Tom Engelhardt created and runs the Tomdispatch.com website, a project of The Nation Institute of which he is a Fellow. He is also consulting editor for Metropolitan Books and the co-founder of its American Empire Project series. He is the author of The American Way of War: How Bush’s Wars Became Obama’s, The End of Victory Culture (University of Massachusetts Press), which has just been thoroughly updated in a newly issued edition that deals with victory culture's crash-and-burn sequel in Iraq and a novel, The Last Days of Publishing, about a world he inhabited for thirty years. His latest book, coauthored with Nick Turse, is Terminator Planet: The First History of Drone Warfare, 2001-2050. Each spring he is a Teaching Fellow at the Graduate School of Journalism at the University of California, Berkeley.
Tomdispatch.com began in November 2001 as Tom Engelhardt’s unnamed e-list of commentary and collected articles from the world press. In December 2002, it gained its name, became a project of The Nation Institute, and went online as “a regular antidote to the mainstream media.” It now posts Tom Engelhardt’s regular commentaries and the original work of authors ranging from Rebecca Solnit and Mike Davis to Chalmers Johnson, Michael Klare, and Elizabeth de la Vega. Nick Turse (who also writes for the site) is its part-time associate editor and research director.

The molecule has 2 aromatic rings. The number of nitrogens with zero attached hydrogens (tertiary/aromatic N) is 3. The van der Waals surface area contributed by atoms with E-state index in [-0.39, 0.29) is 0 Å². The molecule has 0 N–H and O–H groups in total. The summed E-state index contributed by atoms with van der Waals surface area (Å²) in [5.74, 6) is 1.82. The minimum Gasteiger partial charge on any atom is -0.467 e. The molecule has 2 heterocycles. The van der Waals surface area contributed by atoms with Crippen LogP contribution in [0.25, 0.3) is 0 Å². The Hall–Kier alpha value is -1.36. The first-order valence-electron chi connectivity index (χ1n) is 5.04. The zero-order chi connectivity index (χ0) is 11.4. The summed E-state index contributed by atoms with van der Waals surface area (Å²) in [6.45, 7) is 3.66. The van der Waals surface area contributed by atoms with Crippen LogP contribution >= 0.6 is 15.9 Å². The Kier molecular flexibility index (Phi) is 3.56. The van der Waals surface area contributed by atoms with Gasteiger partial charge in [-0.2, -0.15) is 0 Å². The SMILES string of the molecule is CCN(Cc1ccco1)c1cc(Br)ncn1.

Tomdispatch is intended to introduce readers to voices and perspectives from elsewhere (even when the elsewhere is here). Its mission is to connect some of the global dots regularly left unconnected by the mainstream media and to offer a clearer sense of how this imperial globe of ours actually works. It also has regular interviews with thinkers and doers Engelhardt admires. These are now collected in Mission Unaccomplished: Tomdispatch Interviews with American Iconoclasts and Dissenters (Nation Books, October, 2006).
A new kind of governance is being born right before our eyes. Stop pretending it’s not happening.
American airpower has blown away eight wedding parties in three different countries—and we call ourselves the leaders of the global war on terror.
The domestic arms race in America is a one-way street—and the question is what awaits us up the road.
Sometimes, serving your country means standing up against it.
No matter who wins the presidency, we can count on the re-election of two words: “more war.”
Our bloated national security state would boggle the mind of anyone who grew up under the Cold War’s nuclear threat.
Why can’t Washington get the message?
In the end, Hagel, who came to regret his reluctant vote to invade Iraq, evidently proved an uncomfortable fit.
We continue to see ourselves, as we have since 9/11, as victims, not destabilizers, of the world we inhabit.
Exploring the roots of imperial depression.